Matthew Clarke – Postdoctoral Research Associate
I am interested in computational modelling of gene regulatory networks in cancer, particularly in breast cancer and glioblastoma (GBM). My work focuses on the DNA damage response (DDR) pathway, how mutations cause it to malfunction leading to cancer and predicting treatment effects to find optimal and novel therapies. Beyond treatment response, I am investigating the potential of network models to predict the evolution of cancer and specifically whether we can use gene regulatory network models to predict the order of the acquisition of mutations during tumorigenesis, and the emergence of resistance after targeted therapy.
Yuxin Sun – Postdoctoral Research Associate
My research interests lie in developing and applying machine learning algorithms to understand the mechanisms of the treatment responses to cancer, in particular triple-negative breast cancer and glioblastoma. My work involves exploring interpretable machine learning models to integrate multi-omics data, in order to better explain the underlying pathways of the responses after therapy, as well as designing personalised treatment.
Pedro Victori – Postdoctoral Research Associate
My work focuses on the use of computational modelling to tackle triple-negative breast cancer (TNBC), a disease characterised by its aggressiveness and low survival rate. TNBC is also remarkably heterogeneous, and I am interested in how this heterogeneity, along with tumour evolution and architecture confers the ability to resist therapy. Thus, I employ clinical data and executable models of biological networks to stratify tissue states and their potential for state transition and metastasis, which may serve to identify patients that will or will not respond to a given form of therapy. Moreover, in the case of non-responders, I analyse the mechanisms that underpin resistance to treatment, which can inform the development of new therapeutic strategies.
Daniel Holdbrook – Research Associate
In collaboration with Promatix
My role is to integrate Biological Executable Models into Promatix target discovery workflow. By building models, such as one for colon cancer, we aim to identify druggable targets of high importance to the biology of diseased cells. These targets may have characteristics that prevent the cancer from finding an escape to treatment due to their integral nature within key signalling pathways. With an understanding of these key mechanisms, we hope to develop more effective cancer treatments.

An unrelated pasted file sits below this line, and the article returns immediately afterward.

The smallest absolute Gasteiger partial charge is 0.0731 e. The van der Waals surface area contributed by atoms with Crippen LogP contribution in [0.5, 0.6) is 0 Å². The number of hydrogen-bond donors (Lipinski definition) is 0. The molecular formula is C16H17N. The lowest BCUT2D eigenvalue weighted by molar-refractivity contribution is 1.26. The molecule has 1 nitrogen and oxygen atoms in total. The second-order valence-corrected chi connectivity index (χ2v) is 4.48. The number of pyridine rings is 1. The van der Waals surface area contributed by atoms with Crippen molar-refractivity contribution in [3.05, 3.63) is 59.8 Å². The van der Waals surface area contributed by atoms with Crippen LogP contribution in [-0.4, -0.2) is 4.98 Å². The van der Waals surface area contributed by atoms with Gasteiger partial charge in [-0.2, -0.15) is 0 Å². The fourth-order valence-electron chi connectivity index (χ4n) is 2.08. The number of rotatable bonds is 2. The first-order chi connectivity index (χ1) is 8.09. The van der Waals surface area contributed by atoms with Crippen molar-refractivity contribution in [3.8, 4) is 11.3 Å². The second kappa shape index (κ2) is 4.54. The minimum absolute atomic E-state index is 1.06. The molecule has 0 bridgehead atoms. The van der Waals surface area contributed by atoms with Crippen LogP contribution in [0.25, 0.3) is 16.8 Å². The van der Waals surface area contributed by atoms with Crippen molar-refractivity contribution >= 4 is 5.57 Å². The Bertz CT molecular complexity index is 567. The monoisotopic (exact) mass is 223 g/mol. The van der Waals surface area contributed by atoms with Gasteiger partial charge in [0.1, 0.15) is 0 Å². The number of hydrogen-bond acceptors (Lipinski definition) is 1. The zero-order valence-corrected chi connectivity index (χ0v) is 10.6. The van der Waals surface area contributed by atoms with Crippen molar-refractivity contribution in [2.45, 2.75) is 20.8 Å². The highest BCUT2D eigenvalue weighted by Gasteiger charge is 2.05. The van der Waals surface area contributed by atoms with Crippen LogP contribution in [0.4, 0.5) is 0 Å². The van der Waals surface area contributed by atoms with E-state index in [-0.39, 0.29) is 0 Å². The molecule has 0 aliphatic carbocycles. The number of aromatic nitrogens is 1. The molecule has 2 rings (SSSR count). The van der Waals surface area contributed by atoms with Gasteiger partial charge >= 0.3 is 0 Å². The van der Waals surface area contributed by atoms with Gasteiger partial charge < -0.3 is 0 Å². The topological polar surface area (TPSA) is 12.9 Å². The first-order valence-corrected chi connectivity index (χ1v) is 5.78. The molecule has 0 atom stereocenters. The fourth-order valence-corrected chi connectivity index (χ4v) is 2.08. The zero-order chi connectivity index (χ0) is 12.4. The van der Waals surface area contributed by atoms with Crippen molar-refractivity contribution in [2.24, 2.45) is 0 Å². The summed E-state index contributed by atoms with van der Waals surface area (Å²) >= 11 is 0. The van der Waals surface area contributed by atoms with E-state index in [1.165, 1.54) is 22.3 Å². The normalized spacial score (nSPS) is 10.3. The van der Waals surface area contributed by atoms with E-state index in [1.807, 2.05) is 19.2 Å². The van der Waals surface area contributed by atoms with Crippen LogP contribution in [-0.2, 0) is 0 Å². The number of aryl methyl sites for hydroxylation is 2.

Daniel Jacobson – PhD student
Co-supervised with Maria Secrier, Department of Genetics, UCL
My work focuses on applying computational techniques to identify deficiencies in the DNA damage response (DDR) in cancer, and investigating how these deficiencies are involved in driving tumour evolution. This includes studying signatures of genomic aberrations present within the cancer genome, as well as the application of machine learning and network modelling to study dysregulated processes associated with DDR deficiencies. Additionally, I am interested in the role played by the tumour microenvironment and how this is associated with the DDR process.
Francesco Moscato – PhD student
Co-supervised with Clare Bennett, UCL Cancer Institute
A multidisciplinary approach to boosting immune surveillance of primary melanoma in the skin.
Carla Castignani – PhD student
Co-supervised with Charles Swanton & Peter Van Loo, Francis Crick Institute
My work focuses on the reconstruction of epigenomic evolutionary trajectories in lung cancer and to understand how these help drive carcinogenesis. Ultimately, and in collaboration with Jasmin Fisher’s group, I aim to build an integrated model of genomic, epigenomic and transcriptomic histories to obtain more robust evolutionary models.
Sara Bazan – MSc student Email: email@example.com
Applying computational modelling to study the effects of the inflammatory response in breast cancers with DNA repair defects. This will enable further insight into combination therapies which target both of these processes.
Dan Kviat - MSc student
Building an executable model of ALK inhibitor resistance in non-small cell lung cancer, to understand and predict mechanisms of resistance, and find treatments to overcome it.
Jamie Dean – Senior Research Fellow/Junior Group Leader
My research interests are in the application of mathematical and statistical modelling to inform improved treatment strategies in radiation oncology.